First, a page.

Gisele Mesnage, who is vision impaired, uses screen reading technology (which converts screen text to speech) to navigate internet sites. Coles (that supermarket giant) offers its goods and services online through its website. Ms Mesnage claims that Coles’ online shopping site is partly incompatible with the screen reading technology making it extremely difficult for her to use the service independently.
In what appears to be the first Court action based on web accessibility (the AHRC ruled on this issue back in 2000), Ms Mesnage has lodged a claim in the Federal Circuit Court claiming Coles has discriminated against her on the basis of her disability.
The Commonwealth Disability Discrimination Act places a general prohibition on discrimination in, among other things, the provision of goods and services (including those provided online). That includes indirect discrimination, so Coles’ blanket requirements that all customers use an incompatible website could fall under that definition.
An exception to the prohibition exists where to avoid the discrimination would impose an ‘unjustifiable hardship’ on the person or company providing the goods or services. The consideration of what is an unjustifiable hardship requires consideration of the company's financial circumstances and how much it would cost to be non-discriminatory. Note: Coles is way rich.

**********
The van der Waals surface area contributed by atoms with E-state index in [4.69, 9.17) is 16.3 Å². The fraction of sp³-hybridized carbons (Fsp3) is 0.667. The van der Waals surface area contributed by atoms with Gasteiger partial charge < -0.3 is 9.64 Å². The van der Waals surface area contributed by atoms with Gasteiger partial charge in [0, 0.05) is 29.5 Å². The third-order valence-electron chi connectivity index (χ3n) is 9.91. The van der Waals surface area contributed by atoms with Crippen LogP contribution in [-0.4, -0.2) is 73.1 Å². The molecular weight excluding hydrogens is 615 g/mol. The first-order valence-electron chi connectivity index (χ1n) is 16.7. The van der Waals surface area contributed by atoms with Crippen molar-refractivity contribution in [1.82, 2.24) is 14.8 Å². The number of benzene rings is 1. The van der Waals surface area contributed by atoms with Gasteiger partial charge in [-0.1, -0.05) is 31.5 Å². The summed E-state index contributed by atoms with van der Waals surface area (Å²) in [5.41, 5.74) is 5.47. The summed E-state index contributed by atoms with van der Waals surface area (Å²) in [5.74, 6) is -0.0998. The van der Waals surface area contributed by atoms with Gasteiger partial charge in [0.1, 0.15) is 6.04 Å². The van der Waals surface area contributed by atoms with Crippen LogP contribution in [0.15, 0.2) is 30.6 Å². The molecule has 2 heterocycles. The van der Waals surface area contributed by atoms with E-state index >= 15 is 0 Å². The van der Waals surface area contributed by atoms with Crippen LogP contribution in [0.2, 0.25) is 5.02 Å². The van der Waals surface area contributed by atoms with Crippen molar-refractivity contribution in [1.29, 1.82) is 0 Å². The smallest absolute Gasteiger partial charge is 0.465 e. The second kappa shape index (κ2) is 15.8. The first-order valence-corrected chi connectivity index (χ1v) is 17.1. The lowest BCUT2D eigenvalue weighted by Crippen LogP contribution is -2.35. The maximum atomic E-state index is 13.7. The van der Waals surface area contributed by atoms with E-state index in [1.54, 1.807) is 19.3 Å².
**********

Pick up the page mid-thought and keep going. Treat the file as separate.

The law aside, it’s not a good look for Coles. Australia has ratified the Convention on the Rights of Persons with Disabilities which calls on signatories to ‘promote access for persons with disabilities to new information and communications technologies and systems, including the Internet’ and to ‘urge private entities that provide services to the general public, including through the internet, in accessible and usable formats for persons with disabilities’.
And if international law wasn’t enough (which, let’s be honest, it isn’t), the Australian Human Rights Commission has endorsed, and Australian government agencies are required to comply with, the Web Content Accessibility Guidelines released by the World Wide Web Consortium. Those guidelines directly consider access of websites by screen reading technology. So there’s plenty of reference material out there.